It’s two years since Ross and I were ushered into a room and told I had breast cancer. I can’t remember the exact words that were used. All I know is that a bomb went off that day and we’ve been feeling the effects of that explosion since.
It’s been quite hard having my Cancerversary in Breast Cancer Awareness Month, as it’s everywhere. I’m constantly being reminded of how devastating it is. But…without that awareness how many more women will die from the disease?
I will reiterate a point I’ve made before, breast cancer is not pink, nor fluffy, nor is it one of the “best ones” to get. It kills. Even the “lucky” ones don’t come out unscathed. The treatments that are life saving, are also life changing. Many of us have to deal with fatigue which is more than just feeling a bit tired. It’s waking in the morning after 8 hours sleep and feeling like you could roll over and sleep for a week. It’s the constant feeling of having to pull against the crushing force of gravity just to get off the sofa. It’s the feeling that you’d love to do something, make plans, but when it comes to it, just wanting a nap instead.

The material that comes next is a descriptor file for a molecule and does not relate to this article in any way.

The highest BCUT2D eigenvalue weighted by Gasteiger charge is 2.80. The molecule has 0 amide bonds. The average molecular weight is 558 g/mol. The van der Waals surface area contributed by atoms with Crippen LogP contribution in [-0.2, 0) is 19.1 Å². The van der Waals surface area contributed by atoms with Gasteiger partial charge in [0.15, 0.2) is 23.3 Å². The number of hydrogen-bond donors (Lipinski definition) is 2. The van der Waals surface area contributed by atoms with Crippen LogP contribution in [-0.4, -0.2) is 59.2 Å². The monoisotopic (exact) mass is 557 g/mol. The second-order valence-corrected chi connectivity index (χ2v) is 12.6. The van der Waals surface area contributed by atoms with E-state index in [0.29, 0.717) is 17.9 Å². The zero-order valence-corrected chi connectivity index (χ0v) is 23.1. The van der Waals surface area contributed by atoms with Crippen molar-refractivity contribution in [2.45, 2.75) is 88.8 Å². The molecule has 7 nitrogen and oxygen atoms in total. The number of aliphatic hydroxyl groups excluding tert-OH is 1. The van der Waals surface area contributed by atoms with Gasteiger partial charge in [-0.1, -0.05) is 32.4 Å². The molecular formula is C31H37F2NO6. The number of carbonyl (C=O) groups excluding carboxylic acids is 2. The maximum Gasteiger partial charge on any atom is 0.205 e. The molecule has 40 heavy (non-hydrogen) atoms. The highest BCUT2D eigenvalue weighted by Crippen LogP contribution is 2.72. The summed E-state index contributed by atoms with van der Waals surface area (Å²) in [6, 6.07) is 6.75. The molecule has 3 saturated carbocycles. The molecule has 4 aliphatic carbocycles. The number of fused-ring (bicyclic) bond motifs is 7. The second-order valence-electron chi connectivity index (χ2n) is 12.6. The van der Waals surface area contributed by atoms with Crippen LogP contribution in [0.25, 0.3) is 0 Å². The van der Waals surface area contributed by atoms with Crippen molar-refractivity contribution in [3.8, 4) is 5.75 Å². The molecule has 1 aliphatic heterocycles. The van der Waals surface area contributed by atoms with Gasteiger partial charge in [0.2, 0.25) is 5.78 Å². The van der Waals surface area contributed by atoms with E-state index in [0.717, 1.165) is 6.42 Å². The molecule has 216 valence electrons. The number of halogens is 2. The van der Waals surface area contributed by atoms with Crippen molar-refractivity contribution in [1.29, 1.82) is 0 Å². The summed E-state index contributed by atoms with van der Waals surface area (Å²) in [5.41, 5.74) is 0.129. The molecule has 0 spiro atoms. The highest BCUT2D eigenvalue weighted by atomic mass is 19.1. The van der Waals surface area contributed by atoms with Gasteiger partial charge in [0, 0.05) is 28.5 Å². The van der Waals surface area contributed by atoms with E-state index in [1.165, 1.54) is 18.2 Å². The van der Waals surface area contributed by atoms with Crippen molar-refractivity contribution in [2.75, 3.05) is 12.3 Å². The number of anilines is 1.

And then there’s the medication which interferes with your hormones. I’ve got 8 more years of hot flushes and mood swings to contend with. Poor Ross will wake up in the night, in the dead of winter, and find the bedroom windows wide open just so I can sleep comfortably, whilst having night sweats.
Then you’ve got the scars. Whereas once I just had a few stretch marks from being pregnant, I now have a wide array of scars in varying sizes, from 5mm to 30cm. I don’t look upon them as being ugly, but rather as way markers from the path I’ve walked to get me to where I am today.
Have I mentioned the memory loss? It’s very frustrating for someone that had the memory of an elephant to now not have the capacity to remember the 3 things I needed to get from the shop. It’s changed the way Ross remembers things too. He would just ask me where something was. That’s no longer reliable!
I’m lucky, I’m Cancer free. I get to walk my kids to school everyday, help with their homework, watch them play rugby, all normal things that maybe once I took for granted. But everyday I have the cloud hanging over me that it’ll return. I have to deal with a vast array of “what if’s” that are, quite frankly, terrifying. I’ve even discussed my funeral with Ross. Not something you normally think about in your 30s.
So, what is my point after all this rambling on? Check your boobs. If you think something isn’t right, go to your GP. Get thinks checked by the professionals. If you think you are being fobbed off, ask for a referral to the breast clinic. Don’t just do nothing. It’s important.
Oh, and Ross? He’s amazing. He’s had to run Team Lawley on his own on more than one occasion, and has done a magnificent job. ❤